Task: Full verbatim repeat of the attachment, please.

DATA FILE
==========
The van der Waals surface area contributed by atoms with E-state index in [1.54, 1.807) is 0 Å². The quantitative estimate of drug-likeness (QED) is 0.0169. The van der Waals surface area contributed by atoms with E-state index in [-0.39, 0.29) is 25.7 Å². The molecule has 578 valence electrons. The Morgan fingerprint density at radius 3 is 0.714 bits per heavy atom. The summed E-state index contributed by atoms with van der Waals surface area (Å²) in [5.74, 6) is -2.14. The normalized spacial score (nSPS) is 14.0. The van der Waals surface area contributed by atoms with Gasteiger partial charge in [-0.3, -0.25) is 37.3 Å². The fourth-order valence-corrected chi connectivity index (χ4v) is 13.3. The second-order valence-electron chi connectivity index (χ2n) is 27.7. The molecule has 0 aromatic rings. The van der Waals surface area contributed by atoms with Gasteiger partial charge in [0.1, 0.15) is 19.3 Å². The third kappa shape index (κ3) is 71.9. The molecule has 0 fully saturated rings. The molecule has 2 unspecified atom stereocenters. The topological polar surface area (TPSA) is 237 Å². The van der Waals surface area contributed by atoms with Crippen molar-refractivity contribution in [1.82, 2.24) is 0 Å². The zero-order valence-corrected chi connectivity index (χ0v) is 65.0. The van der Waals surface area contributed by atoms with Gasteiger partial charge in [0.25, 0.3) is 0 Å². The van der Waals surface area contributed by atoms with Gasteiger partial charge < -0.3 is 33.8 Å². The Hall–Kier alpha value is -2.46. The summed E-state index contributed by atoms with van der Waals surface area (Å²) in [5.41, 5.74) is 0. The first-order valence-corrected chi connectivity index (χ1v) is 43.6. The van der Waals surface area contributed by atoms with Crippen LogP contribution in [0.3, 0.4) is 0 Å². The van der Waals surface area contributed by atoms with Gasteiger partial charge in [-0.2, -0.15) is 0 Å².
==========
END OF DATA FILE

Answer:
The van der Waals surface area contributed by atoms with E-state index in [1.54, 1.807) is 0 Å². The quantitative estimate of drug-likeness (QED) is 0.0169. The van der Waals surface area contributed by atoms with E-state index in [-0.39, 0.29) is 25.7 Å². The molecule has 578 valence electrons. The Morgan fingerprint density at radius 3 is 0.714 bits per heavy atom. The summed E-state index contributed by atoms with van der Waals surface area (Å²) in [5.74, 6) is -2.14. The normalized spacial score (nSPS) is 14.0. The van der Waals surface area contributed by atoms with Gasteiger partial charge in [-0.3, -0.25) is 37.3 Å². The fourth-order valence-corrected chi connectivity index (χ4v) is 13.3. The second-order valence-electron chi connectivity index (χ2n) is 27.7. The molecule has 0 aromatic rings. The van der Waals surface area contributed by atoms with Gasteiger partial charge in [0.1, 0.15) is 19.3 Å². The third kappa shape index (κ3) is 71.9. The molecule has 0 fully saturated rings. The molecule has 2 unspecified atom stereocenters. The topological polar surface area (TPSA) is 237 Å². The van der Waals surface area contributed by atoms with Crippen molar-refractivity contribution in [1.82, 2.24) is 0 Å². The zero-order valence-corrected chi connectivity index (χ0v) is 65.0. The van der Waals surface area contributed by atoms with Gasteiger partial charge in [0.25, 0.3) is 0 Å². The van der Waals surface area contributed by atoms with Gasteiger partial charge < -0.3 is 33.8 Å². The Hall–Kier alpha value is -2.46. The summed E-state index contributed by atoms with van der Waals surface area (Å²) in [5.41, 5.74) is 0. The first-order valence-corrected chi connectivity index (χ1v) is 43.6. The van der Waals surface area contributed by atoms with Crippen LogP contribution in [0.3, 0.4) is 0 Å². The van der Waals surface area contributed by atoms with Gasteiger partial charge in [-0.2, -0.15) is 0 Å².